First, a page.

Seeing B.B. King, live

Last updated 12:21 26/04/2011

We were three rows from the front on Sunday night at the Civic. Three rows from the front at the B.B. King concert. The band was astonishingly good - the brilliance of the ride cymbal and the crisp crashes, two trumpets and two saxophones, keys, guitar, bass. All in sharp suits. Three rows from the front - and it was impossible not to fall in love with this band the moment the trumpeter's hand dropped and the first kick of bass drum and hair-trigger snare set things off.

Then B.B. King walked on to a standing ovation. I had tears in my eyes. B.B. King - the man who has meant so much to me and, presumably, to many of the others in attendance. Beyond that, the man who has meant so much to Eric Clapton and Stevie Ray Vaughan and to so many other players who have made their mark on the guitar, on a version of the blues, on pop-culture at some point.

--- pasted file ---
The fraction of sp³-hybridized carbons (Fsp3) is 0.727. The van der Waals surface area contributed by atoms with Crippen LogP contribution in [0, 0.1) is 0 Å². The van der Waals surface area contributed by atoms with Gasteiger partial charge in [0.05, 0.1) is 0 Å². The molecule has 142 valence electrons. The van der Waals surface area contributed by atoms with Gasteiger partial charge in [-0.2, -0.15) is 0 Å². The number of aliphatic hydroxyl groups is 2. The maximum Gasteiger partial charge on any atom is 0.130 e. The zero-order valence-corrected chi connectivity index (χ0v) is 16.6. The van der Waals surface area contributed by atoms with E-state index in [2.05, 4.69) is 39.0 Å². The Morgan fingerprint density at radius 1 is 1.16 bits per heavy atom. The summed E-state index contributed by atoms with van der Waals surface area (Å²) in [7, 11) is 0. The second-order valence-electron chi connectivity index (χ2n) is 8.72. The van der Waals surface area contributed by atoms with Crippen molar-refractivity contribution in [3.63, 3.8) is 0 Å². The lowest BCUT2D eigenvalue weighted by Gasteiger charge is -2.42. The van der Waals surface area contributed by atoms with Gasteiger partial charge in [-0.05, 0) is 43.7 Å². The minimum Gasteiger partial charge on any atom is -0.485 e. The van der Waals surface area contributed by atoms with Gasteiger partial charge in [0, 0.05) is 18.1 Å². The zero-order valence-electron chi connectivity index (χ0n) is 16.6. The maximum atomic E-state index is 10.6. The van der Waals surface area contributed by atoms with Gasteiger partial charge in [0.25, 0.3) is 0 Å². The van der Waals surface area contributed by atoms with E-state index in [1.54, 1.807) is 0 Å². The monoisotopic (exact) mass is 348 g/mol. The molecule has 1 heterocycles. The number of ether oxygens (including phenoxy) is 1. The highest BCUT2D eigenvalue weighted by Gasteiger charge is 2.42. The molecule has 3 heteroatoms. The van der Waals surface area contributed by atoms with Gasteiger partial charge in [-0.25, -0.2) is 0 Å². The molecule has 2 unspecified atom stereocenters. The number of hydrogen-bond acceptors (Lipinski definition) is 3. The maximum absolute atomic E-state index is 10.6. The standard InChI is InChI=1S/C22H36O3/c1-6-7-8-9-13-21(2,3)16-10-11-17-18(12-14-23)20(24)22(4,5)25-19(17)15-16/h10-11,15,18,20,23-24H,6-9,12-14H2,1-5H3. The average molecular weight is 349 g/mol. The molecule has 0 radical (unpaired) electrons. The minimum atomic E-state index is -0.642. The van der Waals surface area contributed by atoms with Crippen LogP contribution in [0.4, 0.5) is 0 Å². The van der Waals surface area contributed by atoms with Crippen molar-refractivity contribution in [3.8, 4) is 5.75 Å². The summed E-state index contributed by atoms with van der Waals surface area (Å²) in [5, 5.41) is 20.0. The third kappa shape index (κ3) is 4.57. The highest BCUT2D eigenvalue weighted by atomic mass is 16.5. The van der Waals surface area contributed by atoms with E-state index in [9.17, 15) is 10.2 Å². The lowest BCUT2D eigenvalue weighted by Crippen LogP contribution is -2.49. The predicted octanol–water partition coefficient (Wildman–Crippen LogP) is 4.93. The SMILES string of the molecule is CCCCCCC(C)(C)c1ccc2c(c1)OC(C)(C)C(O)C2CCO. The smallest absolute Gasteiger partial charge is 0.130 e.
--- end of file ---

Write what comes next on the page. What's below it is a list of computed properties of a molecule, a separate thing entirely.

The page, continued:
Just to see B.B. King at 85 was enough. Just to see this great, happy man ready to perform. That was the reason for the road-trip, that was the explanation for the tears - just seeing him was enough. I had driven five hours to pay my respects - to see one of my musical heroes.

It was lovely. It was sad. It was heartbreaking, almost. But it was warm and real.